rigorously to defend Poland's interests in the wake of a
resurgent Russia, and for relegating Poland to a subordinate
role in EU-Russia relations. At the commemoration, Prime
Minister Tusk is expected to express tactfully the Polish
view of the origins of World War II, countering suggestions
in a recent Russian documentary that Poland collaborated with
Germany in the 1930s. President Kaczynski will say something
similar, likely in blunter terms.

6. (SBU) Warsaw's efforts to develop a pragmatic approach
towards Moscow are balanced by its anxiety about Russia's
role as a regional power, particularly after the August 2008
conflict in Georgia. Poles sometimes feel hostage to the
whims of larger powers, and they monitor closely the revived
U.S.-Russia dialogue. They do not object to improved
U.S.-Russian relations, as long as key decisions are not made
over Poland's head.

. . . AND GERMANY IN THE WEST
-----------------------------

7. (SBU) The Tusk government has also pursued pragmatic
relations with Germany, resulting in a significantly warmer
tone in the bilateral relationship. Today, there is less
acrimony surrounding the proposed German-Russian Nordstream
gas pipeline that would bypass Poland--a project that some
Polish politicians previously likened to the
Molotov-Ribbenthrop pact. Merkel's appearance at the Gdansk
commemoration can be attributed in part to her constructive
interactions with Tusk, a stark contrast to her rocky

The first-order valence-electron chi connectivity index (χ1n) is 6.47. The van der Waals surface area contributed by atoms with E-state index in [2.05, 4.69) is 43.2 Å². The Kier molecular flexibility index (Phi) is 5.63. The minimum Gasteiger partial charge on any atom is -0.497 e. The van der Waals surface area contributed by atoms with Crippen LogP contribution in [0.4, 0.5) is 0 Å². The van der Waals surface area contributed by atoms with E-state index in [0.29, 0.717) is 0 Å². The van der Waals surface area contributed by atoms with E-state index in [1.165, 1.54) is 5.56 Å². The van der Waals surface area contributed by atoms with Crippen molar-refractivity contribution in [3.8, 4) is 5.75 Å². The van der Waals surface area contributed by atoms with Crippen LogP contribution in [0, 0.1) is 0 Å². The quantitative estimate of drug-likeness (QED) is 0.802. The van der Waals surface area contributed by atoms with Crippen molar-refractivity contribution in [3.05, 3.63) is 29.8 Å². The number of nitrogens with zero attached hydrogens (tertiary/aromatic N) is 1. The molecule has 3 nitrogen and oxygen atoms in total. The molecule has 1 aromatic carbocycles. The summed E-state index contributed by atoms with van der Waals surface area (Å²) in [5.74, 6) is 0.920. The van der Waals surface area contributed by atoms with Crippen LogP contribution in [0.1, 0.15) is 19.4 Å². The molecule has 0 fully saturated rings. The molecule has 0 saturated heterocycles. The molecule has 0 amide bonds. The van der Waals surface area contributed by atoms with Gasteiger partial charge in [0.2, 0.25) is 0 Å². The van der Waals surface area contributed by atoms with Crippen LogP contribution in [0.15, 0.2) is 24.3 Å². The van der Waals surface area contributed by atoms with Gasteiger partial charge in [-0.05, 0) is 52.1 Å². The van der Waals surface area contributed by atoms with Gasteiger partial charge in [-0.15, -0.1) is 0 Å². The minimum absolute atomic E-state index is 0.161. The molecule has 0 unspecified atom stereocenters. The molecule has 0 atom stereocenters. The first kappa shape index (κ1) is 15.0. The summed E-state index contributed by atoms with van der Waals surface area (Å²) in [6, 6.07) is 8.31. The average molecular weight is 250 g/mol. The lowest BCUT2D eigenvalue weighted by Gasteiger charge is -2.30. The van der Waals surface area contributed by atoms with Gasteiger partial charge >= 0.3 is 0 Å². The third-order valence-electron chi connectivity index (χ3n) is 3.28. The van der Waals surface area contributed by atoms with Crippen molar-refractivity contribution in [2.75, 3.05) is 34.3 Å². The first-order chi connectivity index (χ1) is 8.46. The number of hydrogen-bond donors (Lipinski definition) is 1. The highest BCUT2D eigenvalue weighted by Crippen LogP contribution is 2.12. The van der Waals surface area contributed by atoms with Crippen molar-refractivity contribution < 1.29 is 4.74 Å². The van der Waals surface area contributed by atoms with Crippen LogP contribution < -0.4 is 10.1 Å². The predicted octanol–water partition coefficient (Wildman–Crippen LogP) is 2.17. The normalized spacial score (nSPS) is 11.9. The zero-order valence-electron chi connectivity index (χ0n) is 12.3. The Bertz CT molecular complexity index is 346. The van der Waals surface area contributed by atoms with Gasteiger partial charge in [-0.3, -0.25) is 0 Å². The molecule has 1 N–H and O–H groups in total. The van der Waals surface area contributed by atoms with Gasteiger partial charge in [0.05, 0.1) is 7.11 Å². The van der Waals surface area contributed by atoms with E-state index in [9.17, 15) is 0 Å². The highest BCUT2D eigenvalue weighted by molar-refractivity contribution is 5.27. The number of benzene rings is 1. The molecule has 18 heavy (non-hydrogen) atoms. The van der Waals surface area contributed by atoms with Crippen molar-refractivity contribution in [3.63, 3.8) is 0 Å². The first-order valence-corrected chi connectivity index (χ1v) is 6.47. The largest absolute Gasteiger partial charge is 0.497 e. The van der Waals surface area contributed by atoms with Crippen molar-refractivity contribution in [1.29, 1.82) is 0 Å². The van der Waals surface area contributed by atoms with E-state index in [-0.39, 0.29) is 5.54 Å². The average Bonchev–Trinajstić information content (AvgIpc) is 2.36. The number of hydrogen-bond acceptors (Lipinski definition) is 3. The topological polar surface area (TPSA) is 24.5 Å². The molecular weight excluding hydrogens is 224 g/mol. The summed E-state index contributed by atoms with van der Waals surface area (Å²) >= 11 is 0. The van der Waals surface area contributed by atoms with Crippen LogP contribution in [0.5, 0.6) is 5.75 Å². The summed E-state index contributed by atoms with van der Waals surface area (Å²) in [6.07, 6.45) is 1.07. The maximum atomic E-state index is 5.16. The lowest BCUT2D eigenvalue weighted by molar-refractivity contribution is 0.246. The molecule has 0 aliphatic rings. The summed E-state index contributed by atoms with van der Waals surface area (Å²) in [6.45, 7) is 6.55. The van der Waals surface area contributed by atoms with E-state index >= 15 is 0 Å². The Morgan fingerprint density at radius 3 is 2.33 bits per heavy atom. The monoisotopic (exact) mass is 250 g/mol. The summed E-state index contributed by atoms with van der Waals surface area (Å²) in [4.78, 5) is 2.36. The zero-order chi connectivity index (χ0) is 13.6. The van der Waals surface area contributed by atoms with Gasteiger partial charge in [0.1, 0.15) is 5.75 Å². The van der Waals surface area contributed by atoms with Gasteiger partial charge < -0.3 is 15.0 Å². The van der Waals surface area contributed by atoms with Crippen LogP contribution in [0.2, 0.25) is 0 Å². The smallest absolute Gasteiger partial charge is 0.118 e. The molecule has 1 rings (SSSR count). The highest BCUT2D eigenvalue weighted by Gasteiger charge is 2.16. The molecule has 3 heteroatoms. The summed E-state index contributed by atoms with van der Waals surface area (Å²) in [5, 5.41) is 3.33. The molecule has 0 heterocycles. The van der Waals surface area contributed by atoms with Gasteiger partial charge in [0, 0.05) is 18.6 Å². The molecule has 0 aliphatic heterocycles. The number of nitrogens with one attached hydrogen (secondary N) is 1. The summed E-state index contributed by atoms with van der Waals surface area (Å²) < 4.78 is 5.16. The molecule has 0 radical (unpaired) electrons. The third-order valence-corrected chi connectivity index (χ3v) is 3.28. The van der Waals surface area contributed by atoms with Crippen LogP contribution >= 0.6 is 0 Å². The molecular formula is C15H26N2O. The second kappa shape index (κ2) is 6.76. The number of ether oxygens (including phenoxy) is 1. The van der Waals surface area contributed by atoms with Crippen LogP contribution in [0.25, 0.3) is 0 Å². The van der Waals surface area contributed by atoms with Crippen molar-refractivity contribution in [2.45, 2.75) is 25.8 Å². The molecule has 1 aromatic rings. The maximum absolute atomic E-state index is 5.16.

relationship with Tusk's predecessor, Jaroslaw Kaczysnki.
However, issues such as the historical interpretation of the
plight of German expellees from Poland and German media
comments about the extent of Polish collaboration with the
Nazis during the Holocaust continue to complicate the
relationship.

8. (SBU) Poland and Germany are gradually increasing
coordination on issues related to Poland's Eastern neighbors,
particularly Ukraine. Germany supported the $600 million
Polish-Swedish Eastern Partnership initiative, which the EU
launched in May in an effort to bring countries, such as
Ukraine, Belarus, and Georgia, closer to European
institutions. Polish FM Sikorski and German FM Steinmeier
also traveled together to Ukraine in June to encourage the
government to pursue reforms necessary for Euro-Atlantic
integration.

PROPERTY RESTITUTION LEGISLATION STALLED
----------------------------------------

9. (SBU) Poland is one of the last countries in Central
Europe that have not made legislative provisions for an
expedited, administrative (rather than judicial) mechanism
for resolving private property restitution claims, an issue
closely tracked by the American Jewish community. Private
property compensation to owners and heirs -- including
Holocaust survivors -- remains politically unpopular in
Poland, even though the great majority of those compensated
would be Poles living in Poland. The Polish government
recently claimed that Polish compensation legislation would
risk bolstering pending legal claims by German nationals,
even though the German government has called the claims
invalid. Polish officials also argue that the economic crisis
is complicating a multi-billion dollar payment program.

ASHE